Top GP says traditional ten-minute appointments are too short to treat patients effectively and wants 15 mins instead

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Top GP says traditional ten-minute appointments are too short to treat patients effectively and wants 15 mins instead



TEN minute GP appointments should be scrapped, claims England’s top family doctor.
Patients should instead get at least 15 minutes to talk through their problems, according to report on the future of general practice.
PA:Press Association Prof Stokes-Lampard says 15-minute consultations must be the norm by 2030
Medical leaders say current consultation slots are “unfit for purpose” with growing numbers of Brits struggling with several long-term conditions.
They warn it is impossible to treat most cases safely and effectively in that time.
Family doctors now discuss two and a half health issues on average during an appointment.
But the UK has some of the shortest GP consultations in the developed world at just 9.2 minutes.
Professor Helen Stokes-Lampard, Chair of the Royal College of GPs, said 15 minutes must be the norm by 2030.
She said: “It is abundantly clear that the standard 10-minute appointment is unfit for purpose.
“It’s increasingly rare for a patient to present with a just single health condition, and we cannot deal with this adequately in 10 minutes.
“NHS bodies across the UK do not stipulate how long GP appointments should be, but GP workload is soaring, GP numbers are falling, and patients are already waiting too long to secure an appointment as a result.”
Two in three family medics say insufficient appointment time affected the quality of treatment at least once a month.
GPs see more than a million patients daily – with demand up 16 per cent over seven years.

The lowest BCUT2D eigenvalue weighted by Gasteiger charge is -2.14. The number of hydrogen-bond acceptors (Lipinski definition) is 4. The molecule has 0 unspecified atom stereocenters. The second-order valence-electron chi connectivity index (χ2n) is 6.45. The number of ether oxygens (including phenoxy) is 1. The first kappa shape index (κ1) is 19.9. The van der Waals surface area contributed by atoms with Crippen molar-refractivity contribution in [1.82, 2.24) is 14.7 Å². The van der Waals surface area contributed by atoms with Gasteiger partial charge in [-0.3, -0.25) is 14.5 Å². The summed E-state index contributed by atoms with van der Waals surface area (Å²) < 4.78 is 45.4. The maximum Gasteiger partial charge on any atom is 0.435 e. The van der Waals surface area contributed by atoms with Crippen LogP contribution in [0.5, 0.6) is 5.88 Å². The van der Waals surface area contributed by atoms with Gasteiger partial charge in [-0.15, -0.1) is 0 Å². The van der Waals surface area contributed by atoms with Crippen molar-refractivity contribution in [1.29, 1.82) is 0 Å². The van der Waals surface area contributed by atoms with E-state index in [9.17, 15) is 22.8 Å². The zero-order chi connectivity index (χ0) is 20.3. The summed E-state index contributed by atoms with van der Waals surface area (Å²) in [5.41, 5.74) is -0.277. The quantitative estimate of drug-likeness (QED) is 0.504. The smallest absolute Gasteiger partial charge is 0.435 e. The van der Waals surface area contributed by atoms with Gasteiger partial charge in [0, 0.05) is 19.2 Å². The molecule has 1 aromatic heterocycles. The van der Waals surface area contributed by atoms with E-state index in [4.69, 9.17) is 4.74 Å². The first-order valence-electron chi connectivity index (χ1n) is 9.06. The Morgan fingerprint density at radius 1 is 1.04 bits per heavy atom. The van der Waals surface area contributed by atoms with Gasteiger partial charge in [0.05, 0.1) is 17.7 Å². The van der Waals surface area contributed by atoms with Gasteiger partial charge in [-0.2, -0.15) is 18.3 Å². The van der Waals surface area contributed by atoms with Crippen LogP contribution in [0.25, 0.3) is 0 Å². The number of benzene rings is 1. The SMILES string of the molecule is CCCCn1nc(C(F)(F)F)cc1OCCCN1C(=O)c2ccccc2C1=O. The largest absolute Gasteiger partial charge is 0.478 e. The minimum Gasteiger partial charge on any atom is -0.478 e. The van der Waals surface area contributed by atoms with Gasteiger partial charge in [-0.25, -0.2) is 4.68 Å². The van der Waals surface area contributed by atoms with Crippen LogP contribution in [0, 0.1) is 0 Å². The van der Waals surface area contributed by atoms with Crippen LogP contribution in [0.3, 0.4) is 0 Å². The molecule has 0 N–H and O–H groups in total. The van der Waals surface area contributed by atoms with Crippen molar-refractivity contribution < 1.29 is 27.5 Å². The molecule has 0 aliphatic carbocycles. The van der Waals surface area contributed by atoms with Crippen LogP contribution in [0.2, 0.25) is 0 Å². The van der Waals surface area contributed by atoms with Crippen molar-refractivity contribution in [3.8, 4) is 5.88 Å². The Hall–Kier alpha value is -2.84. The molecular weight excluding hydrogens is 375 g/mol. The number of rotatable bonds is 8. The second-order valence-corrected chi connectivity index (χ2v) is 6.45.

Patients are increasingly living with complex health needs, and with long waits for appointments due to the intense pressures facing general practice, patients often attend with several things they want to discussProfessor Helen Stokes-Lampard, Chair of the royal college of GPs
But numbers working in the NHS have dipped in the past decade.
It has made it harder than ever to see a family medic, with one in ten patients being forced to wait at least three weeks to see a GP.
The report calls for practices to get access to a “data dashboard” for every patient within a decade – that will include genetic profiling and info from digital devices such as Fitbits.
It also predicts surgeries will expand to include other health experts such as physios, pharmacists and dieticians.
Professor Stokes-Lampard added: “Ours is an ambitious vision but it is not a pipe dream.
“Realising it will depend on having a sufficiently resourced service to keep people well and provide them with the care they need around the clock.”
An NHS spokesperson said: “The NHS Long Term Plan means an extra £4.5 billion is being invested in primary and community care, alongside the recruitment of 20,000 physios, therapists and other health experts to offer patient more access to specialist care in GP teams, building on success in the last year alone which has seen GPs across the country free up an extra half a million hours of time for patients.”
Prof Stokes-Lampard added: “Patients are increasingly living with complex health needs, and with long waits for appointments due to the intense pressures facing general practice, patients often attend with several things they want to discuss.
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“GPs simply can’t cover everything that needs to be discussed safely, comprehensively and effectively in ten minutes.
“We need 15 minutes with our patients as standard – even for those who have what might look on the surface like very simple problems.”
A Department of Health and Social Care spokesperson said: “Last year a record 3,473 doctors were recruited into GP training and the new five year contract for general practice will see 20,000 more staff working in GP practices – helping free up doctors to spend more time with the patients who need them.”
Getty – Contributor Family doctors now discuss two and a half health issues on average during an appointment
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